February is Teen Dating Violence Awareness Month

GOVERNOR Ralph D.L.G. Torres on Tuesday signed a proclamation at Marianas High School designating February as Teen Dating Violence Awareness Month.

In signing the proclamation, the governor told teenagers: “It is important that you know the signs of teen-dating violence — both emotional and physical — and that you speak up. You are in a relationship and you are supposed to love each other, respect each other. You shouldn’t be forced to stay in a relationship when there is no longer love and respect. If you feel emotionally abused or physically abused you should speak up, get help or leave the relationship.”

The governor said it was the first time they held a proclamation signing ceremony at a school so students could witness the event.

According to Northern Marianas Coalition Against Domestic and Sexual Violence executive director Maisie B. Tenorio, teen-dating violence is a global issue.

“Teens and children are at risk for violence and abuse. As adults, it is our job to ensure that they have a safe environment to grow up in. We are teaching them healthy choices and we are empowering them to make those choices and to speak up when they need help. We will provide that help when they need it.”

According to the proclamation, “Teen-dating violence is a pattern of behaviors involving the use or attempted use of physical, sexual, verbal and emotional, economic, technological or other abusive behavior by a person to harm, threaten, intimidate, harass, coerce, control, isolate, restrain, or monitor another person with whom they have or have had a dating relationship.”

MHS principal Cherlyn Cabrera said there is teen-dating violence on island.

“But we don’t know how many of our students are affected. Usually we find out when we have a discussion with them. When it comes up, we deal with it.”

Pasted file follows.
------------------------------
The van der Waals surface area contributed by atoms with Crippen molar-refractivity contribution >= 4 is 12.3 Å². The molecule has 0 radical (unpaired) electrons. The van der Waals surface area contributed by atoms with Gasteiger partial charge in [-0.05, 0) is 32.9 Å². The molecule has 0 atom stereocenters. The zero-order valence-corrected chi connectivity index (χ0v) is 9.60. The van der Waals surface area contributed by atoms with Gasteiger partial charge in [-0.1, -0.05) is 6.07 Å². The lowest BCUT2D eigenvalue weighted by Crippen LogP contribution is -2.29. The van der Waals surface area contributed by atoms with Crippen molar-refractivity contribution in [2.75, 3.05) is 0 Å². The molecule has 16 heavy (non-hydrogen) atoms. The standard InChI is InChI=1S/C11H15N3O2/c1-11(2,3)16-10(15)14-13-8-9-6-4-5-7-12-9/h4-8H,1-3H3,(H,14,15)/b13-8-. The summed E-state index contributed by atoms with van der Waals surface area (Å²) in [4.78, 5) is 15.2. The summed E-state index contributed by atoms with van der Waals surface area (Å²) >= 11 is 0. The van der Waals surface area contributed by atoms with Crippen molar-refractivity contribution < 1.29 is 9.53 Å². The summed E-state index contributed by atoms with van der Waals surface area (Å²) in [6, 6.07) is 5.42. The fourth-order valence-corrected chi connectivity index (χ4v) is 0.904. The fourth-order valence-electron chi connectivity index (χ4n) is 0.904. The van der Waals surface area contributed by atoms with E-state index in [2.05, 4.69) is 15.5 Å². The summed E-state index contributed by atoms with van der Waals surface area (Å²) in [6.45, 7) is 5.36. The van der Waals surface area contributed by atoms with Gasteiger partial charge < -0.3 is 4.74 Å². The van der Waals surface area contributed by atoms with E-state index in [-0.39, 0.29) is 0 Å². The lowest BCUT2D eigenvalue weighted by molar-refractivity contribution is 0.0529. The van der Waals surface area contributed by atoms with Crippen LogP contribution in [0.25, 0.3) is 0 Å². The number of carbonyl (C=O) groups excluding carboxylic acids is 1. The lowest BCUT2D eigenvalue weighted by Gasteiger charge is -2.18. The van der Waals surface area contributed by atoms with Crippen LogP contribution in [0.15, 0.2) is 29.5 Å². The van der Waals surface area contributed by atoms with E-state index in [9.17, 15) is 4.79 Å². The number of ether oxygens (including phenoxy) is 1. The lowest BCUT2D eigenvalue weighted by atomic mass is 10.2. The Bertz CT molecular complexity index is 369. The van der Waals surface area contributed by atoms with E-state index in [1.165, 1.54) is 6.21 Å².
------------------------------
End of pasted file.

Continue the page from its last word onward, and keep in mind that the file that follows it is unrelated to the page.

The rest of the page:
She believes that “a lot of it is still hidden, which is why this proclamation is important so we can start talking about it. Counselors and teachers can also have discussions in class regarding healthy relationships.”

She added, “That is the beginning. I am hopeful that through this campaign, we will find out about more so we can help those who need it.”

During the proclamation signing ceremony, student leaders spoke about teen-dating violence.

For Grace Choi, it is “the pink elephant in the room — an issue not spoken about enough, but we believe that this is a taboo subject that definitely should be broken.”

According to John Mendoza, teen-dating violence is not just physically harming one’s partner. “Other ways involve emotional and verbal assault. A toxic partner may attempt to control you or may make you feel weak. They may even threaten to hurt themselves if you don’t listen to them. It is important for you and your partner to individually grow. You should never have to hide the bruise that your partner caused. Everyone must understand the meaning of ‘no’ and ‘stop.’ ”

Amea Reyes told her fellow students that “there is more to your youth than being in the grasp of someone who is hurting you.” She said their job is “to give light to someone and to take them out of the darkness that they are in.”

Miguel Aninon said teen-dating violence is being in a relationship that prevents one from living life to the fullest. It is not a healthy relationship, he added.

Ryan Relucio advised his fellow students to leave relationships if they become toxic.

Source: Marianas Variety :

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